Safer Sex and HIV/STIs
Safer Sex Resources
More than one million STIs are acquired every day. According to WHO, 374 million new infections with one of the four STIs (chlamydia, gonorrhea, syphilis, and trichomoniasis) was estimated in 2020. Reducing the risk of transmission requires an understanding and practice of safe sex. Here are some guidelines for safer sex:
- Discuss with your partner your past partners, history of STIs, and drug use.
- Use condoms every time you have sex.
- Avoid drinking alcohol or using drugs since they are both associated with high-risk sex practices.
- Be aware of your and your partner’s body: visible sores, blisters, rash, discharge, etc.
- Women are not recommended to douche after intercourse. It doesn’t prevent or “wash away” STIs. It may actually spread infection further into the reproductive tract.
- Practice abstinence
- Have regular screening visits. Women should also have regular Pap smears and pelvic exams.
Places in NYC to find free condoms, lube, and other barrier methods can be found here, through the NYC Condom app (iOS) (Android), or the NYC Condom mobile site, and the Female Condom (FC2) can be found online at Walgreens.com. For free confidential testing in NYC, visit NYC Health.
Safer Sex Toolbox: Ways to protect yourself during sexual activity
- Male and Female Condoms: Whose responsibility?
- Using and Storing Condoms from the NYCDOHMH
- If a Condom Breaks... from the NYCDOHMH
HIV and AIDS
HIV is the virus that causes AIDS. HIV (Human Immunodeficiency Virus) damages the body’s immune system. The immune system protects the body from disease. A person with HIV can range from being very healthy to being very sick. AIDS is the stage of HIV when the immune system gets very weak. When this happens, other diseases and infections can enter the body. People can have HIV for years without getting sick.
They may look and feel healthy. They may not even know they have it. But people with HIV can pass it to their sex partners or someone they share a needle with. A pregnant woman with HIV can pass it to her baby. There is no cure for HIV or AIDS. But treatments can help people stay healthy longer. And HIV can be prevented.
You can get HIV if:
- You have sex (vaginal, anal or oral) with someone who has HIV.
- You share needles and works to inject drugs.
- You share needles to inject vitamins or steroids or needles used for tattoos or piercing.
- HIV can be passed from a mother to the fetus in her womb, or to the baby during birth or breastfeeding. A pregnant woman with HIV can take medicine to greatly reduce the baby’s risk.
HIV doesn’t travel in the air. It must get inside the body to infect a person.
You can’t get HIV from:
- Donating blood.
- Casual contact such as hugging, dry kissing or sharing food.
- Telephones, toilet seats, towels or eating utensils.
- Tears, saliva, sweat or urine.
- Mosquitos or other insects.
How Is HIV Prevented?
Anyone who has sex or shares needles with a person who has HIV can get it. If you have sex, help protect yourself by practicing safer sex:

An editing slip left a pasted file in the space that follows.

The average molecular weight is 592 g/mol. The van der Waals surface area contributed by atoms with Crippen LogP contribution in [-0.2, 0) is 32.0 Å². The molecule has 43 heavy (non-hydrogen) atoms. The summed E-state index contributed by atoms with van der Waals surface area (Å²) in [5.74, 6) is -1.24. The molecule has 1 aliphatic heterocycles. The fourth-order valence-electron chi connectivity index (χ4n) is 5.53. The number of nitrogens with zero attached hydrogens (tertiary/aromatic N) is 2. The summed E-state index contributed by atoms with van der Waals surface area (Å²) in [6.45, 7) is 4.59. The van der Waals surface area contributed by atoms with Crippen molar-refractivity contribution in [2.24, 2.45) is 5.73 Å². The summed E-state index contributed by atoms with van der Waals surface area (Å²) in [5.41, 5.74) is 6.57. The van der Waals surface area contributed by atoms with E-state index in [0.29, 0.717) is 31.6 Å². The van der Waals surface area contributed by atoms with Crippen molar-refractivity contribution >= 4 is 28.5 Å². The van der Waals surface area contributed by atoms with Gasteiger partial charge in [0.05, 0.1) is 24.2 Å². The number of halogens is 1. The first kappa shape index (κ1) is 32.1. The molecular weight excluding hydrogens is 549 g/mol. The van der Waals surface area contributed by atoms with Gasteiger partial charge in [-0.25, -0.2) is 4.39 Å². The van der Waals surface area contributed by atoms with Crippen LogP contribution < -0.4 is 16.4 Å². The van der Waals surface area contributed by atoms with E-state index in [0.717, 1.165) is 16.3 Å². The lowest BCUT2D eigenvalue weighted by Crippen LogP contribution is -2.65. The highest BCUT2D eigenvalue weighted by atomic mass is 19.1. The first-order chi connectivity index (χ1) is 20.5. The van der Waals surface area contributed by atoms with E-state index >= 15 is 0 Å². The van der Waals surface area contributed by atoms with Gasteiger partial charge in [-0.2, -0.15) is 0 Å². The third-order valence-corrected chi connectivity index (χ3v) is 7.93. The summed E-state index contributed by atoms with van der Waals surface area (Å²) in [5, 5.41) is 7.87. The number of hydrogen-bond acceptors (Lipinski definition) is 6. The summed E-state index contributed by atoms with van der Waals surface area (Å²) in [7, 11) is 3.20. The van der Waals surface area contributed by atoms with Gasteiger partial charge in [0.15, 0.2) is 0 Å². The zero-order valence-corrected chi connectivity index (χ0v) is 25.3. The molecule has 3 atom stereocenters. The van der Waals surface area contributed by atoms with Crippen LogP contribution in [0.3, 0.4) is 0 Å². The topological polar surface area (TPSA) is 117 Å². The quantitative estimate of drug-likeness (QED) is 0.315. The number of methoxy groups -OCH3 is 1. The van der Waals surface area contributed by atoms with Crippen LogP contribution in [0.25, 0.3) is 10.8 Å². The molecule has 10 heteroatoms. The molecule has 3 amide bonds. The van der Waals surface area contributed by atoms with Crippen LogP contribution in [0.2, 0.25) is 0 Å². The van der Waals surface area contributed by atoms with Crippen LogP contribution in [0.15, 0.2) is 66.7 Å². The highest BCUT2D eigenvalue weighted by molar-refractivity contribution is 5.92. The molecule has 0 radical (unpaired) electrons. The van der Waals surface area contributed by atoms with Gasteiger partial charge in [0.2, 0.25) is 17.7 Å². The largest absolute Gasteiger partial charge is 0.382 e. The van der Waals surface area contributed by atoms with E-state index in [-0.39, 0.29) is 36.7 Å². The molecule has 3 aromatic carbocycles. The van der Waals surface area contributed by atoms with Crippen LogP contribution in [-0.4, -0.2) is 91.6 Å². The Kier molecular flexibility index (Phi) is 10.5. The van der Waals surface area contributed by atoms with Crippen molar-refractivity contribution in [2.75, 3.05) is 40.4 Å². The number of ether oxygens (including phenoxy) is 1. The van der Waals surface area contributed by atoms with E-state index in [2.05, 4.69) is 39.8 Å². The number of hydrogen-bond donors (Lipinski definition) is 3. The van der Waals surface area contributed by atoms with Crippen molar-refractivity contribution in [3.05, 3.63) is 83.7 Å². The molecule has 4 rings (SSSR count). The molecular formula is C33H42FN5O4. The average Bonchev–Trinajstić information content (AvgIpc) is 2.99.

- Use a new latex condom and a water-based lubricant every time you have vaginal or anal sex. People who are allergic to latex can use plastic (polyurethane) condoms, which come in both male and female styles.
- Don’t use oil-based lubricants. Oils in hand lotions, massage oils, Vaseline, etc. can cause the condom to leak or break.
- For oral sex on a woman, (or on a man or woman’s anus) use a barrier such as a dental dam, a latex condom cut and rolled flat, or plastic food wrap. Use a new barrier each time.
- For oral sex on a man use a new condom each time.
- Never share sex toys. If you do share, wash them well and cover them with a new condom each time.
What Are the Symptoms?
Many symptoms of HIV can also be symptoms of other illnesses or infections. See a doctor if any of these symptoms persist:
- Unexplained weight loss greater than 10 pounds
- Recurring fever and/or drenching night sweats
- Unexplained tiredness
- Swollen glands, usually in the neck, armpits or groin
- Unexplained dry cough
- White spots or unusual sores on the tongue or mouth
Special Concerns for Women
- Vaginal yeast infections that don’t go away through standard treatments
- Pelvic inflammatory disease (PID)
- Genital warts
- Ovarian or cervical disease
- Abnormal Pap tests
(Some content taken from materials published by ETR Associates)
Additional STI/STD Resources
Sexually Transmitted Infections/Disease (STI/STD) Guides (PDF) from the NYCDOHMH, DHHS and CBWCHC
- Chlamydia (Español ; 衣原體性病)
- Genital Warts & Human Papilloma Virus (HPV)
- HPV and Relationships
- Gonorrhea (Español ; 淋病)
- Hepatitis B (Español ; 愛滋病 ; B형 간염)
- Hepatitis C (Español)
- Herpes (Español ; 生殖器皰疹)
- HIV/AIDS (Español ; 愛滋病)
- Syphilis (Español ; 梅毒)
- Trichomoniasis (Español ; 毛滴蟲病)
In addition to prevention, it’s a good idea to get tested regularly. Tests are confidential. Your result is told only to you, but it is also put in your medical file, so ask who has access to this file.